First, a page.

One factor affecting women’s careers is that they tend to leave and re-enter the workforce more than men do, interrupting their careers for childbearing, child rearing, elder care and other family and personal responsibilities. Professor Fletcher suggests that the vision of what makes a competent leader is changing to better match today’s business needs. This shift may give women the upper hand because they are more in tune with today’s working environments. Many companies are no longer looking for top-down authority figures, but want more collaborative, inclusive approaches to leadership within flatter companies, experts say. But the old view hasn’t totally given way yet, “The masculine image of the heroic leader is amazingly resilient, in spite of the needs in today’s economy,” says Fletcher. She notes that some women who have made it to the top have indeed “mimicked a male role,” that is, they may be single, or have no children or have a stay-at-home spouse who ends up taking a secondary career role or none at all.
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The fact that Emma was a woman, posed a number of question marks when she was first nominated for the position of the managing director for LVV, especially that this industry was famous for being a male dominated industry. Later on, with her open communication skills and supportive leadership style, she proved to be the right person for the job. There is another thing that could have played an important role in her success, which is the fact that she’s not married, so she doesn’t have extra responsibilities that could interrupt her job responsibilities.
Emma has the characteristics for a good and successful leader; she has the Vision, Values & Beliefs, Action and Motivation. In addition, Emma developed an open communication environment depending on transparency and honesty. She was able to hear critics from everyone by creating an environment that is based on 360 degree feedback, where everyone could provide feedback about everyone behavior.
The issue of Emma being a woman shows how Emotional Intelligence characteristics are integrated with her leadership style. Her leadership style as we mentioned earlier could be considered as a supportive style mainly, but in our opinion it is a combination of different approaches such as directive, coaching and supportive. It is directive because she began by directing the team members for the new policies and working way, but at the same time she was coaching them for developing their communication skills, and supported them by encouraging everyone to feel that he/she is a part of the company and the company is theirs. She supported everyone to do the job his way as long as it is not conflicting with the overall job process. Her mixed leadership style is integrated with high level of emotions that was spread among the subordinates and employees of LVV; she encouraged everyone to put their feelings on the table while discussing issues. This leadership style takes us back to the first point we raised in the analysis, which is the authentizotic organization, where Emma’s style was creating the seven aforementioned senses in her team.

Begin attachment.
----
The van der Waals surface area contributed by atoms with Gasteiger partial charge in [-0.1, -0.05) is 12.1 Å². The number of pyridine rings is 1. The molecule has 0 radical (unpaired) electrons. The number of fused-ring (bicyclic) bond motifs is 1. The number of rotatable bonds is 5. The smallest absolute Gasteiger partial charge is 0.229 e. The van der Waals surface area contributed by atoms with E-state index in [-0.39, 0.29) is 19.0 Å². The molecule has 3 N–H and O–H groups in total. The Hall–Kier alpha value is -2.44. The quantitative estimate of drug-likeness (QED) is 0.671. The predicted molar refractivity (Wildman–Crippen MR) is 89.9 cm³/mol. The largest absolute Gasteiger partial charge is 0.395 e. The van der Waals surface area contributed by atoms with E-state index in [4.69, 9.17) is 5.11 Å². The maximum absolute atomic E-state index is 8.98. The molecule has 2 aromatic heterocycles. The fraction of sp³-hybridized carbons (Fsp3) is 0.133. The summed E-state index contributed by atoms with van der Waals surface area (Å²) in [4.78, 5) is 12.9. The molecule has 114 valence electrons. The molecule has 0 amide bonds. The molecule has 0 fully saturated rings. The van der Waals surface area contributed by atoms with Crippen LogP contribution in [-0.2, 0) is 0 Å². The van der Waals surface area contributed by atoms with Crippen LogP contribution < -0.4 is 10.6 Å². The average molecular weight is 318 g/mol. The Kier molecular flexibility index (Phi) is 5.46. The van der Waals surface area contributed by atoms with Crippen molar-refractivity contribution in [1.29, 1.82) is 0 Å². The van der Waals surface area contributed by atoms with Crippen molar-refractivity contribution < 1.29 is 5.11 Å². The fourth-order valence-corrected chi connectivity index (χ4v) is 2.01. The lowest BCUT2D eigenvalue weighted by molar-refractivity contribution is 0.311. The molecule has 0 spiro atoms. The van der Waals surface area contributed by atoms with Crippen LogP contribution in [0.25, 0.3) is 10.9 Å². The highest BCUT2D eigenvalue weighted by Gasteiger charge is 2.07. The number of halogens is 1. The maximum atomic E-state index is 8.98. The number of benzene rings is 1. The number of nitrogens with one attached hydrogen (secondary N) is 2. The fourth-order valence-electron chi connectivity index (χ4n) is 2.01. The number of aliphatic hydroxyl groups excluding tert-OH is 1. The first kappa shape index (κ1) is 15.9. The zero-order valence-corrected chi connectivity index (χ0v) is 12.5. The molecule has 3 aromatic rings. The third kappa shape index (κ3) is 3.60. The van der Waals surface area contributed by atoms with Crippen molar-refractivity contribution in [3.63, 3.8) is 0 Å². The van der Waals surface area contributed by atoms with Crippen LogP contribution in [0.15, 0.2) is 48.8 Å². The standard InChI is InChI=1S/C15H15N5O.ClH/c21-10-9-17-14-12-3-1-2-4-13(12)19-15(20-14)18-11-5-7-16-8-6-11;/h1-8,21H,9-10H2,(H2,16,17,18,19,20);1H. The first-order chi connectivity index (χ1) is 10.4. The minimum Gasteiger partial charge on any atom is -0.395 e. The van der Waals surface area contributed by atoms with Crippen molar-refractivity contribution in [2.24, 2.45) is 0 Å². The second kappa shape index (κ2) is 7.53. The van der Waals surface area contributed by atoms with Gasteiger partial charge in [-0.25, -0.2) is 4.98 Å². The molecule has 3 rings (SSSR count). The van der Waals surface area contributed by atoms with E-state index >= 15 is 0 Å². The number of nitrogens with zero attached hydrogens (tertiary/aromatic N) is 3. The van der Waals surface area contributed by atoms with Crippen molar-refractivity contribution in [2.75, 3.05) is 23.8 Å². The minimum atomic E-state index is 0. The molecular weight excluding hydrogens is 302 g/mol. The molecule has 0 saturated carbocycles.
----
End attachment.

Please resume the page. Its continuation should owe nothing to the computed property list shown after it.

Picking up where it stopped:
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Emma’s vision provided her with a purpose, which is to return LVV into profit making organization. And by making the vision clear for her and her employees made everything clear on what they are going to do. The values and beliefs she applied to the organization are based on her own set of values and beliefs. These values were the force, energy and fuel for action toward excellence in the accomplishments of the objectives of the organization. Motivation is a force to help people to achieve goals in work. Emma’s motivational skills are considered good, she used to split her end year bonus with her employees, and she goes with them to the work field, and she’s not autocratic or snob, she behaves as any one of them. One thing is worth mentioning here is that she’s using a management style which is managing by walking around.